Off-payroll working, here we go again

One of the casualties of COVID-19 was the government’s plan to roll out the off-payroll working reforms to the private sector, but it was merely a delay to April 2021. So what do you need to know and how should you prepare?

A recap

From 6 April 2021 medium and large engagers in the private sector who use consultants and contractors will also have to follow the off-payroll working rules that have been in place for all public sector bodies, regardless of their size, since 6 April 2017.

The off-payroll rules in Chapter 10, Part 2 Income Tax (Earnings and Pensions) Act 2003 replace the current IR35 rules contained in Chapter 8 for those treated as “deemed employees”. Chapter 8 requires the intermediary (usually, but not exclusively a personal service company) to calculate if a deemed payment is appropriate for any engagements where IR35 would apply on which PAYE is due when compiling their accounts. Chapter 10 moves the assessment of employment status to the engager or client and requires them to withhold tax and NI from the consultant’s invoiced fees if their assessment is that the consultant has the hallmarks of employment if it were not for their intermediary (their personal service company or partnership).

Small private sector engagers

Any private sector incorporated engager who can meet two out of these three criteria for two successive accounting periods (measured at the reporting deadline) is classed as small from the start of the next tax year and is outside the rules:

  • turnover not more than £10.2m
  • balance sheet not more than £5.1m
  • average number of employees not more than 50.

An unincorporated engager (charity, trade union) is classed as small for the next tax year if their turnover is not more £10.2m (for their financial year that ends at least nine months before start of that tax year).

A business is always classed as small for their first year less unless it is a public limited company which can never be classed as small. When a business is part of a group the measurements are taken at group level, rather than the individual subsidiary being considered separately.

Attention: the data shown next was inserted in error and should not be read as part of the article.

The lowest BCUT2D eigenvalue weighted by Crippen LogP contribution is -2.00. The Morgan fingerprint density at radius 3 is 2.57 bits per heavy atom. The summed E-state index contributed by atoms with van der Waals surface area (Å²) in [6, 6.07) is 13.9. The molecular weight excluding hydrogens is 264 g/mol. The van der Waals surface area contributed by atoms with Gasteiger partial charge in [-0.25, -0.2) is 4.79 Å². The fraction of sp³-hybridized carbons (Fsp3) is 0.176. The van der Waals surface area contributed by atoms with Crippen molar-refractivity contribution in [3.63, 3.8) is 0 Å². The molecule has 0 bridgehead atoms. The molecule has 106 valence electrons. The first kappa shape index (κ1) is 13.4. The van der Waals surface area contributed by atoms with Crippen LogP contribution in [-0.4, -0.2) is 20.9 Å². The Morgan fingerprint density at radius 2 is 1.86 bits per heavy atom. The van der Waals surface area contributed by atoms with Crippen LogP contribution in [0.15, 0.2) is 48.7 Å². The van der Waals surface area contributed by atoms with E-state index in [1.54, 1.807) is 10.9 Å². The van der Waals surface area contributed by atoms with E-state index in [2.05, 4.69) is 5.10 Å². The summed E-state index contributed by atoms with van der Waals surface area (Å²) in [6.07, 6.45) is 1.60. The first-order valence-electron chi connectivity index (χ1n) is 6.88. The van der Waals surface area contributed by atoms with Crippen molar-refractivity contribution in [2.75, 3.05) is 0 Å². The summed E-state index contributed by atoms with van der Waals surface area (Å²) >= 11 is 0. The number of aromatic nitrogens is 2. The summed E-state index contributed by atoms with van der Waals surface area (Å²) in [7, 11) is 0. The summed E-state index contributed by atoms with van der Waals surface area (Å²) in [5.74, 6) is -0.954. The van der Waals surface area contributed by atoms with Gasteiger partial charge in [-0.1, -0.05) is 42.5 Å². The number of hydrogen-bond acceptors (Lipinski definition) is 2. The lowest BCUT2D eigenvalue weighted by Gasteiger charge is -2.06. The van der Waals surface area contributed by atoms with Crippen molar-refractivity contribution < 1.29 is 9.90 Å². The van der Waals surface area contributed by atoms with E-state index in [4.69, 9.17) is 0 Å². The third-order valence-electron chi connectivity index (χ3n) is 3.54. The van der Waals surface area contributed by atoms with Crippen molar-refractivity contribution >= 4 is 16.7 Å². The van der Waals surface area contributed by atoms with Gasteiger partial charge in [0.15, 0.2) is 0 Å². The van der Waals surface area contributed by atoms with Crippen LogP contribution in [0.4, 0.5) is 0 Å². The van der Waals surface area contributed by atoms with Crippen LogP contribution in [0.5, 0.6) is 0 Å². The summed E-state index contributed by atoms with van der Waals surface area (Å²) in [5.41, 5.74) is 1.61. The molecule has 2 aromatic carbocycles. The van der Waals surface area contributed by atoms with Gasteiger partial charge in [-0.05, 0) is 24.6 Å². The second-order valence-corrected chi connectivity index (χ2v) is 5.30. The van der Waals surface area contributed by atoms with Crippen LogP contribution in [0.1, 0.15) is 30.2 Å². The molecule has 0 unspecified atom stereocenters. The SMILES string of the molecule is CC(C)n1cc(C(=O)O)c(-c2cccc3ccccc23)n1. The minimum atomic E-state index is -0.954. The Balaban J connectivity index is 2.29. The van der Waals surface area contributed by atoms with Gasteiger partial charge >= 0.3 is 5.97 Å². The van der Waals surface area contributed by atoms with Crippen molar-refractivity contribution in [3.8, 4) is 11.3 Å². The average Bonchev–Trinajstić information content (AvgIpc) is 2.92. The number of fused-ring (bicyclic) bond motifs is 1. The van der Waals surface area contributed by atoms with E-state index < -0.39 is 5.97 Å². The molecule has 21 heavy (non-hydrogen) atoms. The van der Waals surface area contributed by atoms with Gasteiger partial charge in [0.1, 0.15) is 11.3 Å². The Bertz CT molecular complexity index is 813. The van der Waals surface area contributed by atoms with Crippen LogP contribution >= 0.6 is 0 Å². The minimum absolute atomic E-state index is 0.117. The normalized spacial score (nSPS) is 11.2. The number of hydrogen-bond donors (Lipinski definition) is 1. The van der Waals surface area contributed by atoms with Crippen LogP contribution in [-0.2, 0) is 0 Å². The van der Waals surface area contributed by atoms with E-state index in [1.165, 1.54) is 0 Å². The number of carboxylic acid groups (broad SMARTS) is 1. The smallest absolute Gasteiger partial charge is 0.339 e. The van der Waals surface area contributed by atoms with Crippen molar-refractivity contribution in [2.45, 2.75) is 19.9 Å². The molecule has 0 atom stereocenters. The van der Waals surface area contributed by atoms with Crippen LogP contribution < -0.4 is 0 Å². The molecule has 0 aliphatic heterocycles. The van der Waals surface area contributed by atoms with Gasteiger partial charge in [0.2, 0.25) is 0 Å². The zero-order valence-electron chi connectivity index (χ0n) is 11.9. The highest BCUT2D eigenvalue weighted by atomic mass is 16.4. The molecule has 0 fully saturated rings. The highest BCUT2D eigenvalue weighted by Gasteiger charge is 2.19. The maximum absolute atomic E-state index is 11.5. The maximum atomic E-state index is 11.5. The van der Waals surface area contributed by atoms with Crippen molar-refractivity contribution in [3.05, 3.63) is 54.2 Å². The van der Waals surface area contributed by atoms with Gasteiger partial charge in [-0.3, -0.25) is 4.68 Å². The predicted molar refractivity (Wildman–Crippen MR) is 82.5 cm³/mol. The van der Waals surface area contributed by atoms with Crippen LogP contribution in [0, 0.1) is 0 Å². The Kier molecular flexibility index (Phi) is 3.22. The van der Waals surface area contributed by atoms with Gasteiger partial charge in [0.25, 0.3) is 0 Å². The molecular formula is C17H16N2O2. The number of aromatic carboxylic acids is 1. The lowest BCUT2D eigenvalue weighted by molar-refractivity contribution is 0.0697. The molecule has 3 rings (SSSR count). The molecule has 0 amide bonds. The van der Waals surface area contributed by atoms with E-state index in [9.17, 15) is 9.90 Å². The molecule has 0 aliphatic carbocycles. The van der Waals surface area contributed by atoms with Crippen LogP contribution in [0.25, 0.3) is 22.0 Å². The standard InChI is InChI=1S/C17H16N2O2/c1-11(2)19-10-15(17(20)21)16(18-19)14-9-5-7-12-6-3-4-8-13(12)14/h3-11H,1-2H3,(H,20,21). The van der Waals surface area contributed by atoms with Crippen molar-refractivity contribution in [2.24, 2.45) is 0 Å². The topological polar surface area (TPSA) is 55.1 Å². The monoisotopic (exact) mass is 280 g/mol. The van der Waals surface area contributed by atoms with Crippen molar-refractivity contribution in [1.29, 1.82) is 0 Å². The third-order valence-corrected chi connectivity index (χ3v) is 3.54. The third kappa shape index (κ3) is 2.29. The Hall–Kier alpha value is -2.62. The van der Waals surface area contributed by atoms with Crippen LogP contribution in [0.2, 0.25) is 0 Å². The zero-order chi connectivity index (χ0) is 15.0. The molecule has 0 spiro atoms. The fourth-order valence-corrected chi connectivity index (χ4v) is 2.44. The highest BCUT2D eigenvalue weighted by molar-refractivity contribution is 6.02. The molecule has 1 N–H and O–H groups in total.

Communicating engager size

One of the concerns from contractors about the legislation when it was due to take effect in April 2020 was that you could be left in the dark about the size of the private sector engager that you were planning to take a contract with. If you didn’t hear about your status from the engager was that because they were small and therefore you were going to be paid gross and you would continue to be responsible for operating the Chapter 8 rules, or that your status determination statement (SDS) had got lost in the post or even that they didn’t know the rules had changed?

This has now been addressed by giving the contractor the legislative permission to ask their engager what their size is, and the engager having a 45-day window to provide that information or risk being taken to court for an injunction that would force them to declare their size. A template letter for engagers to tell their contractors that they are small has been included at ESM10011B (see Follow up ).

Already on the payroll?

The off-payroll working rules do not apply where anyone in the supply chain employs the worker and is operating PAYE already. For example, this could be the case for a temporary worker supplied by an agency or where an umbrella company is operating PAYE on the wages that the worker pays themselves from their company.

It should not be the case that the umbrella company is passing on the employers’ NI to the worker; that cost should be borne by the umbrella company and recouped from the engager.

Payroll processes